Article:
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incompatible pointer type

 
 
william
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      03-07-2007
code segment:

long int * size;
char entry[4][16];
.............
size=&entry[row][col];

*************************************
Gcc reported 'assignment of incompatible pointer type'.

MY QUESTION IS:
I understand that pointer is just a memory unit that contains the
address(or starting address)of other data object(i.e. int, float,
array, struct, etc.). So it is just an address. How does C implement
the pointer underlying? Why there can be different pointer types. If
so, what is the difference between an integer pointer type and a float
pointer type, for example?

Thank you!

Ji

 
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Mike Wahler
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      03-07-2007

"william" <(E-Mail Removed)> wrote in message
news:(E-Mail Removed) oups.com...
> code segment:
>
> long int * size;
> char entry[4][16];
> ............
> size=&entry[row][col];
>
> *************************************
> Gcc reported 'assignment of incompatible pointer type'.


The report is correct.
You should change 'size' to type 'char *'

>
> MY QUESTION IS:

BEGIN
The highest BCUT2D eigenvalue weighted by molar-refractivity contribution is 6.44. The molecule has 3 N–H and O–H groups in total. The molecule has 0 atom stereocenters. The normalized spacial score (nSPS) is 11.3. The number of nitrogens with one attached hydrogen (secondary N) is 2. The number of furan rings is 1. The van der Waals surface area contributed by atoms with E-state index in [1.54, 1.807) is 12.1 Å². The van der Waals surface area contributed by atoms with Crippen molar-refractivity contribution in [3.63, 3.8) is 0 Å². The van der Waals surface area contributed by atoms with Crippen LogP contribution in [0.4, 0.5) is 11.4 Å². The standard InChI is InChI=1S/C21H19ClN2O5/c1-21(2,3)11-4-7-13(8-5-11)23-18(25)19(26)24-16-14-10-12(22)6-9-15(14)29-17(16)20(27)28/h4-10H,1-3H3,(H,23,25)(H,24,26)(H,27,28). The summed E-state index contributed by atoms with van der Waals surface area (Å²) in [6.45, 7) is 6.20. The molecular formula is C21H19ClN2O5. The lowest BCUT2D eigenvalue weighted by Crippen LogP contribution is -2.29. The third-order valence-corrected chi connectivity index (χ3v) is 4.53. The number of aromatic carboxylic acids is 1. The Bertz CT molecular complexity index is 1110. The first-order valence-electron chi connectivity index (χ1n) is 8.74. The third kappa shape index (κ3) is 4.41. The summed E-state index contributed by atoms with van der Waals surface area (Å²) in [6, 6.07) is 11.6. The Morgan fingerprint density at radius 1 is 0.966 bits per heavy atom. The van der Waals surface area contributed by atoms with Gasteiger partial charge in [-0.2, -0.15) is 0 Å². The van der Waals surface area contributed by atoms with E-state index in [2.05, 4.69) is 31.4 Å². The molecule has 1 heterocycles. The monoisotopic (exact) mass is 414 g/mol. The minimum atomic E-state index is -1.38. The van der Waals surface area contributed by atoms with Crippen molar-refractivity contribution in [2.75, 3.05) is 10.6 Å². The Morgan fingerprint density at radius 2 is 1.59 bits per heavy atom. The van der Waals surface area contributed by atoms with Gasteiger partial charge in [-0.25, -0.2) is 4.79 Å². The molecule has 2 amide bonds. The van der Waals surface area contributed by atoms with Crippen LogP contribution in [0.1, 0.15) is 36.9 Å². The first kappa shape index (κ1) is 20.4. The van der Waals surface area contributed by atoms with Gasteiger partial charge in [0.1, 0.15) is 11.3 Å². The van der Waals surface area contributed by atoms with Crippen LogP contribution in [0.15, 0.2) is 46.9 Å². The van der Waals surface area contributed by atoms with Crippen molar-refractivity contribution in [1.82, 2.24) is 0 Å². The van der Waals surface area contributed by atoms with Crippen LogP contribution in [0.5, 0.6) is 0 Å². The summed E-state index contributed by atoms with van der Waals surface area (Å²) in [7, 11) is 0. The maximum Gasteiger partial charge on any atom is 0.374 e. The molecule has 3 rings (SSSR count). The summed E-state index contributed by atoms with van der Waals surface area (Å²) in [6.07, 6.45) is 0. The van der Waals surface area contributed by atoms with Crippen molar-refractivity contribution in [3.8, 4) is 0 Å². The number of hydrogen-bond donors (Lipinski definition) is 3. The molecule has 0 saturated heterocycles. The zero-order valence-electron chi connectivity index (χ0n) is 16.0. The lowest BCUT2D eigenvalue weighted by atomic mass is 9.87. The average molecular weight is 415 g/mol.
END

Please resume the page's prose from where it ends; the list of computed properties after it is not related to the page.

> I understand that pointer is just a memory unit that contains the
> address(or starting address)of other data object(i.e. int, float,
> array, struct, etc.). So it is just an address. How does C implement
> the pointer underlying?


That's specific to the implementation.

>Why there can be different pointer types.


Because the language defines them as different.

> If
> so, what is the difference between an integer pointer type and a float
> pointer type, for example?


The difference is that they're two different types.

-Mike


 
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Jim Langston
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Posts: n/a
 
      03-07-2007
"william" <(E-Mail Removed)> wrote in message
news:(E-Mail Removed) oups.com...
> code segment:
>
> long int * size;
> char entry[4][16];
> ............
> size=&entry[row][col];
>
> *************************************
> Gcc reported 'assignment of incompatible pointer type'.
>
> MY QUESTION IS:
> I understand that pointer is just a memory unit that contains the
> address(or starting address)of other data object(i.e. int, float,
> array, struct, etc.). So it is just an address. How does C implement
> the pointer underlying? Why there can be different pointer types. If
> so, what is the difference between an integer pointer type and a float